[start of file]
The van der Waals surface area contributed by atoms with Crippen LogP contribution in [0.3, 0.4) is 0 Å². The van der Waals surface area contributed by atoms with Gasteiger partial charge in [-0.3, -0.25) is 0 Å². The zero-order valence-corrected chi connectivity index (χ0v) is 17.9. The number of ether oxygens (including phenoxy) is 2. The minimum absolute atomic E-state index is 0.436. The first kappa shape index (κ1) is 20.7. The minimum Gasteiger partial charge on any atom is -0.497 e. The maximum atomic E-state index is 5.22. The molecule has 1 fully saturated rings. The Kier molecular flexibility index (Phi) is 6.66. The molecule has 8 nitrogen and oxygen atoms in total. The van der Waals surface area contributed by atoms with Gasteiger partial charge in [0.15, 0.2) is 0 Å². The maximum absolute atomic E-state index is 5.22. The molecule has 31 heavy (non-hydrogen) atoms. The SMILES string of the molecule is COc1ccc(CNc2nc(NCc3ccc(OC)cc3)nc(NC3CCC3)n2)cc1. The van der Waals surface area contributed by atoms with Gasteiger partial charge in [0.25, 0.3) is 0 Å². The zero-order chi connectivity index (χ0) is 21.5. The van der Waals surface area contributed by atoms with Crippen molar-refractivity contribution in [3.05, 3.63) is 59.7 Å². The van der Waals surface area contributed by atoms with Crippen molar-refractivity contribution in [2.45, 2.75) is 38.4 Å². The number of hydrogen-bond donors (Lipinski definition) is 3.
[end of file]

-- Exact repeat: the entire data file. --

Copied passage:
The van der Waals surface area contributed by atoms with Crippen LogP contribution in [0.3, 0.4) is 0 Å². The van der Waals surface area contributed by atoms with Gasteiger partial charge in [-0.3, -0.25) is 0 Å². The zero-order valence-corrected chi connectivity index (χ0v) is 17.9. The number of ether oxygens (including phenoxy) is 2. The minimum absolute atomic E-state index is 0.436. The first kappa shape index (κ1) is 20.7. The minimum Gasteiger partial charge on any atom is -0.497 e. The maximum atomic E-state index is 5.22. The molecule has 1 fully saturated rings. The Kier molecular flexibility index (Phi) is 6.66. The molecule has 8 nitrogen and oxygen atoms in total. The van der Waals surface area contributed by atoms with Gasteiger partial charge in [0.15, 0.2) is 0 Å². The maximum absolute atomic E-state index is 5.22. The molecule has 31 heavy (non-hydrogen) atoms. The SMILES string of the molecule is COc1ccc(CNc2nc(NCc3ccc(OC)cc3)nc(NC3CCC3)n2)cc1. The van der Waals surface area contributed by atoms with Gasteiger partial charge in [0.25, 0.3) is 0 Å². The zero-order chi connectivity index (χ0) is 21.5. The van der Waals surface area contributed by atoms with Crippen molar-refractivity contribution in [3.05, 3.63) is 59.7 Å². The van der Waals surface area contributed by atoms with Crippen molar-refractivity contribution in [2.45, 2.75) is 38.4 Å². The number of hydrogen-bond donors (Lipinski definition) is 3.